Economic optimism is rising on the latest data coming out of the US market: the advance estimate of second quarter 2014 GDP growth in the US was 4.0 per cent, well above market expectations for a 3.0 per cent increase, according to an RBC Economics statement by economist Nathan Janzen.

Yaskawa, ESAB building robotic welding cells

The ESAB Group Inc. and robot systems manufacturer Yaskawa have partnered to jointly develop and market a line of pre-engineered robotic welding systems.

Canada to consider safeguard steel tariffs

The federal government says it plans to seek industry input before it decides whether or not to impose tariffs on steel entering Canada from offshore suppliers.

Additive SLM machine with 12 lasers

SLM Solutions’ new NXG XII 600 selective laser melting machine is equipped with 12 lasers and a cubed build envelope of 600x600x600 mm.

Ontario-made propellers for US Navy

An Ottawa, ON, manufacturer has developed a cost-effective machining process for complex impellers and propellers and just completed delivery of a series of its machined products for the US Navy. 

6 tips to consider when moving to automated plasma cutting

by Dirk Ott, vice president, Global Plasma Automation, Thermadyne Industries

If you cut the same shape repeatedly, have a high degree of rework, spend a lot of time grinding or need “weld ready” cut parts, it’s time to automate. Here are six tips to facilitate the transition:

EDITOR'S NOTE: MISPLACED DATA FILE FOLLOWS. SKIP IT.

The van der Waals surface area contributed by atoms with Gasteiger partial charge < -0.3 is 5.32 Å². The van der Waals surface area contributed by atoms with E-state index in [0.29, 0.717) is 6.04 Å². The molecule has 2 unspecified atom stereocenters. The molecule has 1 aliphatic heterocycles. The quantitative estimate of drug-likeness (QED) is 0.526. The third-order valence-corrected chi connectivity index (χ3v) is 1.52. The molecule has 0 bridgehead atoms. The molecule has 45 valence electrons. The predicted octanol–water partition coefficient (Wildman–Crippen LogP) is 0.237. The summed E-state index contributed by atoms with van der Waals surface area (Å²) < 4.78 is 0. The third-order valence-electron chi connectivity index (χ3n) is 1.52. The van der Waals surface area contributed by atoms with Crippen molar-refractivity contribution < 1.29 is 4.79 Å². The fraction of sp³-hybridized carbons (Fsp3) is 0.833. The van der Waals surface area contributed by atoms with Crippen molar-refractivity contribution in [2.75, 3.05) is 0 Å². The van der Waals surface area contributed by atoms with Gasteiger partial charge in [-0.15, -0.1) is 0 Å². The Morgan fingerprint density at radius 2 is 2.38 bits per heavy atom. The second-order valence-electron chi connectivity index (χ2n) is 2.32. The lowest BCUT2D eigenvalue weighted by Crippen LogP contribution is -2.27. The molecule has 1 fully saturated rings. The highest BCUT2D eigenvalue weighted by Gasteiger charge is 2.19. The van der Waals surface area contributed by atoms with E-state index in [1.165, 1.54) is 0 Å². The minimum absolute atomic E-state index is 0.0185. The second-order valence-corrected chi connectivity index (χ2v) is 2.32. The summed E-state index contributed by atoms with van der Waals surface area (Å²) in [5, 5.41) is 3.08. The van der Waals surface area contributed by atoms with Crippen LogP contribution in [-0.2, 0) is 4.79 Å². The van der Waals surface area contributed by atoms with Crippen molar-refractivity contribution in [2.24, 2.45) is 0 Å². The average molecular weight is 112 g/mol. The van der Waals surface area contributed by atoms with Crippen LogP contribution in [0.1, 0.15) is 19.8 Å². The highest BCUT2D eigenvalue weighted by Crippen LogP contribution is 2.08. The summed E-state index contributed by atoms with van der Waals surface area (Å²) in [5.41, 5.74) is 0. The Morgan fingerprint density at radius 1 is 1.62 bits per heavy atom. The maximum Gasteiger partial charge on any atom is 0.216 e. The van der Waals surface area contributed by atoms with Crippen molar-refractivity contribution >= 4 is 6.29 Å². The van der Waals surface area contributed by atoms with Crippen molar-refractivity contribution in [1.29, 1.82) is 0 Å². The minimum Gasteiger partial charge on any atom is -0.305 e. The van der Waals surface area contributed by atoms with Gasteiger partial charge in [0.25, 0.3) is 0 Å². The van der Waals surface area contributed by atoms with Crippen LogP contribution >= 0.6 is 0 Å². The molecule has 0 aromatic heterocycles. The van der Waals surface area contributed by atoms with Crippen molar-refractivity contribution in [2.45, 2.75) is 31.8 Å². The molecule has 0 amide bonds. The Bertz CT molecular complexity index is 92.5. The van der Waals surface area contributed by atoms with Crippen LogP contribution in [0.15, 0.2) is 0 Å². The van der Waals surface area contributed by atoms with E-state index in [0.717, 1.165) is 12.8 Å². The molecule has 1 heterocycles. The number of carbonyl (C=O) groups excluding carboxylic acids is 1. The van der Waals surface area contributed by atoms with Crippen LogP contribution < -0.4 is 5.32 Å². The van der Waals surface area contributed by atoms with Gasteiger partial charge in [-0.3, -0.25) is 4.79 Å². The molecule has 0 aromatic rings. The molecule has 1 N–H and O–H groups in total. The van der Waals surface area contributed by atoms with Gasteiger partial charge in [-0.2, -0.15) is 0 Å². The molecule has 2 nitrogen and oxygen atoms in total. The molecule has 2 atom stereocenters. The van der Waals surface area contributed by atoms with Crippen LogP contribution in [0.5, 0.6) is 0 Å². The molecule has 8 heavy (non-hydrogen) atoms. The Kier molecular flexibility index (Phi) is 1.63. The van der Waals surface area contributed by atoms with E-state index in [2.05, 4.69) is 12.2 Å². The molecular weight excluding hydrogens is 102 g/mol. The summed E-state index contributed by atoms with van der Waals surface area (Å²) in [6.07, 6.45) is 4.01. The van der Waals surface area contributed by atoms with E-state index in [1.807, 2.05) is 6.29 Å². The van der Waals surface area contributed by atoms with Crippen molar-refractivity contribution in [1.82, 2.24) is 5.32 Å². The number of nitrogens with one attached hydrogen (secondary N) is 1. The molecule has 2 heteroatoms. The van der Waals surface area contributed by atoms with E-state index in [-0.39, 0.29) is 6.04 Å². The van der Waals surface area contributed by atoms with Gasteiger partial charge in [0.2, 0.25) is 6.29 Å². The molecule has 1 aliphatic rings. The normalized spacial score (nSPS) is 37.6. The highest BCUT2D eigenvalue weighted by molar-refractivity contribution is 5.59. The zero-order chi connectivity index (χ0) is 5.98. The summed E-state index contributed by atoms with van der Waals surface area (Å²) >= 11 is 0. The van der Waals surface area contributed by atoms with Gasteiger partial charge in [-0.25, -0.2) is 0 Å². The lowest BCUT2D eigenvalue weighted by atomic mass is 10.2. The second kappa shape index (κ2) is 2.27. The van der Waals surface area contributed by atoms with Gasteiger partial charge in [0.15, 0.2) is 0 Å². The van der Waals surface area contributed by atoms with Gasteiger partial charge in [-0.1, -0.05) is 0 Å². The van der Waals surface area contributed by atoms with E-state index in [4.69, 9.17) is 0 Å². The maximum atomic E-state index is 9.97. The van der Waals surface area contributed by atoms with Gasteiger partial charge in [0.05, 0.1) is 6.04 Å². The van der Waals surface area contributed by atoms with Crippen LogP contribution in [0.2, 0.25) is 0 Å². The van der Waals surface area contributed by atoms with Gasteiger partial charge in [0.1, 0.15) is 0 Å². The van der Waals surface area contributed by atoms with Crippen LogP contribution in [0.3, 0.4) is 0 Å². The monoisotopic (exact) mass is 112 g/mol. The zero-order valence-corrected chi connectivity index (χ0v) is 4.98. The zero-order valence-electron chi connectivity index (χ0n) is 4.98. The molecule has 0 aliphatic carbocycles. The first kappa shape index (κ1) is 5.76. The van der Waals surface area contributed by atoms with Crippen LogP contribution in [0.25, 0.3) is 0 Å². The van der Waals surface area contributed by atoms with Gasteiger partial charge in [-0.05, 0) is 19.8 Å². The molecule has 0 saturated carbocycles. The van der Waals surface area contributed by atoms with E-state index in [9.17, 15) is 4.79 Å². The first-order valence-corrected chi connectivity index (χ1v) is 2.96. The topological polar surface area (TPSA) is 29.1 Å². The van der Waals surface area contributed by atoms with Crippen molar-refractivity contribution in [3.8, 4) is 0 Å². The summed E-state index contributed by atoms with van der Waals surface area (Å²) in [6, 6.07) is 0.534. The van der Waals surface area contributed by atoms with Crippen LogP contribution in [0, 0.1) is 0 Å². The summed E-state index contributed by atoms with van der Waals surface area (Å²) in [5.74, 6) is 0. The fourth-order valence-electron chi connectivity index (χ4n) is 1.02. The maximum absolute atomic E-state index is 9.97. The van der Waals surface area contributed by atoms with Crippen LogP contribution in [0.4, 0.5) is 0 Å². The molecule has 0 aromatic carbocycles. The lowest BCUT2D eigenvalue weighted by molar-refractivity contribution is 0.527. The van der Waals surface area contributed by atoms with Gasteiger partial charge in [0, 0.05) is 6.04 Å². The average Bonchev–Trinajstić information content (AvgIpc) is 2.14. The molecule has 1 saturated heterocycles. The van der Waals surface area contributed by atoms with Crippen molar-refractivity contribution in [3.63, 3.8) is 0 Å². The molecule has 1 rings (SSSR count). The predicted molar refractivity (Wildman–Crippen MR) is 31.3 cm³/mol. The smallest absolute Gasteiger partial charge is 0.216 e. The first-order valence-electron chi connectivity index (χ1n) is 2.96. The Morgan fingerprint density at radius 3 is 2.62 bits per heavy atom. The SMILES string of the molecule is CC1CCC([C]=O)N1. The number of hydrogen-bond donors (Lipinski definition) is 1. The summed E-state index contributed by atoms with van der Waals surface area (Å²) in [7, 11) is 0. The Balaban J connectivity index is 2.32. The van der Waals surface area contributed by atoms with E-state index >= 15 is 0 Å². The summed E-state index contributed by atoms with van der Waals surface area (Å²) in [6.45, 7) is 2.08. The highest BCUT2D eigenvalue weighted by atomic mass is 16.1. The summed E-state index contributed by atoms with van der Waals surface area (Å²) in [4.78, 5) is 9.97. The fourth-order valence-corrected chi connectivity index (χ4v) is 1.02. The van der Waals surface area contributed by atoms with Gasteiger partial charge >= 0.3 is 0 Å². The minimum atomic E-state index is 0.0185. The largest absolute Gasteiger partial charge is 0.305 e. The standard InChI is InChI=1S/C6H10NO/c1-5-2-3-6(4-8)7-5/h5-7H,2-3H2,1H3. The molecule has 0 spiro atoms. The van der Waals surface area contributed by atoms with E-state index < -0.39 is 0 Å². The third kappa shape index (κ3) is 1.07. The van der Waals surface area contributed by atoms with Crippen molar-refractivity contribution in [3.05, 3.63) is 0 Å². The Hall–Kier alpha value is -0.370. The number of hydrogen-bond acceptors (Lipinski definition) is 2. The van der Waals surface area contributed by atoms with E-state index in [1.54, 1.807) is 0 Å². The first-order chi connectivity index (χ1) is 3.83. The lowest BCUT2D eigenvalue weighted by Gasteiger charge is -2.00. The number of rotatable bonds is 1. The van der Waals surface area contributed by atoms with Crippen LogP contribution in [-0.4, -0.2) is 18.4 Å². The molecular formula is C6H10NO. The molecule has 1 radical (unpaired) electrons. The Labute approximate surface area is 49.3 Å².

EDC predicts good 2019 for Canadian exports

Export Development Canada (EDC) has released its fall Global Export Forecast, and expectations for 2019 show solid export growth.

Honda to invest $492 M in Ontario manufacturing plants

Honda Canada plans to invest $492 million in its Ontario manufacturing plants over the next three years to modernize is operations.

Koss Aerospace gets $1.9 M for new equipment

Koss Aerospace, Mississauga, ON, is getting $1.9 million in equipment financing from GE Capital Canada to support the purchase of manufacturing equipment for its facility.

Canada can handle changes in resource prices: Bank of Canada

The Canadian economy can handle challenges posed by the swings in resource prices, says Stephen S. Poloz, the Bank of Canada Governor.

CWBi Acorn, Sask. Polytechnic offer free welding video series

CWBi Acorn has partnered with Saskatchewan Polytechnic to produce online lessons that cover topics in welding applications and technology to keep students’ education on track during a tumultuous school year.

Translas partners with Gullco on distribution deal

Translas, a global manufacturer of on- torch fume extraction solutions, has announced a distribution partnership with Gullco International Ltd. Based in Newmarket, Ont., Gullco will be the global distributor of Translas’ newest fume extraction solutions, namely Translas 7XE Semi-Automatic Fume Extraction welding gun and the ClearO2 W-Series hi-vac units, designed and engineered for welding automation.

Winds of change

In Canada over the last ten years more wind energy capacity has been built than any other form of electricity generation, says Richard Hornung, president of the Canadian Wind Energy Association (CanWEA).

Stay In Touch

twitter facebook linkedIn